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Interdisciplinary Applied Mathematics #8/2: Mathematical Physiology: II: Systems Physiologyby James Keener
Synopses & Reviews
There has been a long history of interaction between mathematics and physiology. This book looks in detail at a wide selection of mathematical models in physiology, showing how physiological problems can be formulated and studied mathematically, and how such models give rise to interesting and challenging mathematical questions. With its coverage of many recent models it gives an overview of the field, while many older models are also discussed, to put the modern work in context. In this second edition the coverage of basic principles has been expanded to include such topics as stochastic differential equations, Markov models and Gibbs free energy, and the selection of models has also been expanded to include some of the basic models of fluid transport, respiration/perfusion, blood diseases, molecular motors, smooth muscle, neuroendrocine cells, the baroreceptor loop, turboglomerular oscillations, blood clotting and the retina. Owing to this extensive coverage, the second edition is published in two volumes. This second volume deals with the physiology of systems and the first volume with the fundamental principles of cell physiology. The book includes detailed illustrations and numerous excercises with selected solutions. The emphasis throughout is on the applications; because of this interdisciplinary approach, this book will be of interest to students and researchers, not only in mathematics, but also in bioengineering, physics, chemistry, biology, statistics and medicine. James Keener is a Distinguished Professor of Mathematics at the University of Utah. He and his wife live in Salt Lake City, but don't be surprised if he moves to the mountains. James Sneyd is the Professor of Applied Mathematics at the University of Auckland in New Zealand, where he has worked for the past six years. He lives with his wife and three children beside a beach, and would rather be swimming. Reviews of the first edition: ...probably the best book ever written on the interdisciplinary field of mathematical physiology. Mathematical Reviews, 2000 In addition to being good reading, excellent pedagogy, and appealing science, the exposition is lucid and clear, and there are many good problem sets to choose from... Highly recommended. Mathematical Biosciences, 1999 Both authors are seasoned experts in the field of mathematical physiology and particularly in the field of excitability, calcium dynamics and spiral waves. It directs students to become not merely skilled technicians in biological research but masters of the science. SIAM, 2004 The first edition was the winner of the 1998 Association of American Publishers "Best New Title in Mathematics."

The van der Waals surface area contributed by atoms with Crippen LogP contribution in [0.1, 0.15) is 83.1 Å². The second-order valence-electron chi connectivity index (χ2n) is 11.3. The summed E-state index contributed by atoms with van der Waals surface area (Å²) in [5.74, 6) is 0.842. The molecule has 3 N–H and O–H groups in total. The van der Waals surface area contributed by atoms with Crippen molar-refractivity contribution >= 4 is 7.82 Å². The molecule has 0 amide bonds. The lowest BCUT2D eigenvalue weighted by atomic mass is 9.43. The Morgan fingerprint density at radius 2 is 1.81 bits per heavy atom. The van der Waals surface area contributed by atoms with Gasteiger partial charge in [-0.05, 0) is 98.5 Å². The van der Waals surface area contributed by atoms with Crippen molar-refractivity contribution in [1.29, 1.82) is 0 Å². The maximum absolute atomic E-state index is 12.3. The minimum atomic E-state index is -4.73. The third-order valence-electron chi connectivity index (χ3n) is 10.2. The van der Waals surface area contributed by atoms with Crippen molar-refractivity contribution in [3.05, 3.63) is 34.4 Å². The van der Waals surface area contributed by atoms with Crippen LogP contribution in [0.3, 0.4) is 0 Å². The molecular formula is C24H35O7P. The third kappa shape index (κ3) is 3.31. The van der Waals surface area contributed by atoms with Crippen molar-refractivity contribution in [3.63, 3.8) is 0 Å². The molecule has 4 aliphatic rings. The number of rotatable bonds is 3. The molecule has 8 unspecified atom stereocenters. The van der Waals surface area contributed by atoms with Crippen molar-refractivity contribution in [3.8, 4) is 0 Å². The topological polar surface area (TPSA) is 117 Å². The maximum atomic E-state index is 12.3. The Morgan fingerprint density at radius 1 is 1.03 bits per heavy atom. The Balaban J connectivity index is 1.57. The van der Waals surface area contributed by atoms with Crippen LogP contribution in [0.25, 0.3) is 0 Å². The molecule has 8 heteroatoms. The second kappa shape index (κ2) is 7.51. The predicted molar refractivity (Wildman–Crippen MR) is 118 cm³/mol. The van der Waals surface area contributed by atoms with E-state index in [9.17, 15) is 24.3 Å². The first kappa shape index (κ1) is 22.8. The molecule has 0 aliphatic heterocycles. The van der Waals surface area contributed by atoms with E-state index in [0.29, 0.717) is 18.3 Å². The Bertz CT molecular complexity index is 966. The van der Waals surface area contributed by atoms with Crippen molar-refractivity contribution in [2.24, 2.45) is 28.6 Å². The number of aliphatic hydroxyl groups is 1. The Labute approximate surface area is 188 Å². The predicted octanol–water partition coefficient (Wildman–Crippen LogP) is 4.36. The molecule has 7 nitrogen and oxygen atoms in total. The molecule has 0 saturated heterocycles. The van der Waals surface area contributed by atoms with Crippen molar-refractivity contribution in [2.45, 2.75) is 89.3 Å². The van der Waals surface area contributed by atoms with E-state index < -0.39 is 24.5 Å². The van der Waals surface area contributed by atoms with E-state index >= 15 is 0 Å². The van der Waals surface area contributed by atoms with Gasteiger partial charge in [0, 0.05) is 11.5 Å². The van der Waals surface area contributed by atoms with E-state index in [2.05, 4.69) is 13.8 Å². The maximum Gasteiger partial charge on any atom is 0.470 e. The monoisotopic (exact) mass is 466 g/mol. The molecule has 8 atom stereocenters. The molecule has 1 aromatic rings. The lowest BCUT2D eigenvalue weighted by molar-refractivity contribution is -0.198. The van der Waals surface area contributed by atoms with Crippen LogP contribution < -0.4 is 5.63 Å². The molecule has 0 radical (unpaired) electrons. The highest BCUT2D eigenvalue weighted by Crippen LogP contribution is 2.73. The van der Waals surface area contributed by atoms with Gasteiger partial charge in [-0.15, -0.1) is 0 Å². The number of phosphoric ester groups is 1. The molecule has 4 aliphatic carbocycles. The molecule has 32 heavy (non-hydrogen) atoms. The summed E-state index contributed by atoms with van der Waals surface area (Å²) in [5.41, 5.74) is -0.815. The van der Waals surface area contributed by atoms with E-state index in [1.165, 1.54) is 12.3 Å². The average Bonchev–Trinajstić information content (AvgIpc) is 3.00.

This book provides an introduction into physiology using the tools and perspectives of mathematical modeling and analysis. It contains a variety of physiological problems and the current and new mathematical techniques used in this area.
Divided into two volumes, the book begins with a pedagogical presentation of some of the basic theory, with chapters on biochemical reactions, diffusion, excitability, wave propagation and cellular homeostasis. The second, more extensive part discusses particular physiological systems, with chapters on calcium dynamics, bursting oscillations and secretion, cardiac cells, muscles, intercellular communication, the circulatory system, the immune system, wound healing, the respiratory system, the visual system, hormone physiology, renal physiology, digestion, the visual system and hearing. New chapters on Calcium Dynamics, Neuroendocrine Cells and Regulation of Cell Function have been included.
Table of Contents
12 The Heart. 13 The Circulatory System. 14 Blood. 15 Respiration. 16 Muscle. 17 The Endocrine System. 18 Renal Physiology. 19 The Gastrointestinal System. 20 The Retina and Vision. 21 The Inner Ear.
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